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The British Government: Science & Technology
The British Government: A Brief Overview
Information courtesy of The British Information Services

Overview
Britain has a long record of achievement in science and technology in the 20th century. Nobel prizes for science have been won by 70 British citizens, second only to the United States.

In the last two decades major contributions have been made by British scientists working in universities, research institutes and industry. These have included theories on black holes and the origins of the universe; the discovery of genes linked to cystic fibrosis and other diseases; the development of monoclonal antibodies and scanning techniques for medical diagnosis; the invention of DNA profiling to identify an individual from blood and tissue specimens; and the world's first combined heart, lung and liver transplant.

The government considers that public funding should support work in the basic sciences to advance knowledge and technological capability and provide training for scientists. Industry, however, is expected to fund the commercial applications of scientific advances.

Total expenditures in 1991 on scientific research and development (R&D) was more than 12,100 million, 2.2 per cent of GNP. Industry provides 50 per cent of those monies. The government provides just over 40 percent with the rest coming from charities, trusts and overseas investment.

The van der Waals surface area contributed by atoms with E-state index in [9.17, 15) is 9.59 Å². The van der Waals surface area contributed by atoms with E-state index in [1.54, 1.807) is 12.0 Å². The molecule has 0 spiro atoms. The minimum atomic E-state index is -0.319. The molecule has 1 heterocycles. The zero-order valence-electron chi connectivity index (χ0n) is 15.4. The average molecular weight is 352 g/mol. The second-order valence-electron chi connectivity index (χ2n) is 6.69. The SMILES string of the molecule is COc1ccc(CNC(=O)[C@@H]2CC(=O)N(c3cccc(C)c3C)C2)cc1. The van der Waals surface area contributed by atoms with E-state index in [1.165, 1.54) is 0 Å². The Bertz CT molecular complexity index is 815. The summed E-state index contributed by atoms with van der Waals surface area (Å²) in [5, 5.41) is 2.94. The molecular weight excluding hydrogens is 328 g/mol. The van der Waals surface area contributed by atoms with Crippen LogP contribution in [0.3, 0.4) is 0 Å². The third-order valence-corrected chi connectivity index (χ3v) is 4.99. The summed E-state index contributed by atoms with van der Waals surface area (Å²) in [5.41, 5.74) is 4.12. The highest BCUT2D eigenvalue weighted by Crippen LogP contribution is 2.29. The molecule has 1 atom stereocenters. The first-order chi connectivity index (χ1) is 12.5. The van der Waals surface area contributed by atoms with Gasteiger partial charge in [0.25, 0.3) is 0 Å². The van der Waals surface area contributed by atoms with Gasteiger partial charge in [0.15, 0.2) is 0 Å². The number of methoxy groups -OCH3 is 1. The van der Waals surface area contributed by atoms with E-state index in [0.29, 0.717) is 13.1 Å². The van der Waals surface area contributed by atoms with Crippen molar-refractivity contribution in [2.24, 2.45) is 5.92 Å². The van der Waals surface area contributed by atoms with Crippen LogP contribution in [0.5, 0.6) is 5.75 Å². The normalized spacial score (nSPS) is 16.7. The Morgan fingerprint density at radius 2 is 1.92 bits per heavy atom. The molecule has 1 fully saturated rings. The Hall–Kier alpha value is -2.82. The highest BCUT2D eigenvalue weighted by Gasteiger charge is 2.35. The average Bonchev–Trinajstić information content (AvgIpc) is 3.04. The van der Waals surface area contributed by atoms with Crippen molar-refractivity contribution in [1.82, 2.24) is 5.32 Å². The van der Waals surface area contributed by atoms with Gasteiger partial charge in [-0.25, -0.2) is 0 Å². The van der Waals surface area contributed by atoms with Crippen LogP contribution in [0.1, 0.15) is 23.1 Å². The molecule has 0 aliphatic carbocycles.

Industrial Research & Development
Industries with the highest levels of R&D are electronics, chemicals and aerospace. Of a total of 8,000 million in 1990-91, industry contributed 68 percent, government 17 percent and the rest came from foriegn interests.

Electronic firms are involved in developing new semiconductor materials for computer applications in personal communictions and collision warning devices. Chemical research has led to breakthroughs in heat-resistant engineering plastics and substitutes for environmentally harmful chemicals. Pharmaceuticals is the most research intensive segment of the chemical industry. Their research has produced several of the world's best-selling drugs such as the ulcer treatment Zantac and beta-blockers to treat heart conditions. Pioneering acheivements in aerospace include advanced radar and aircraft control systems, flight simulators and ejection seats.



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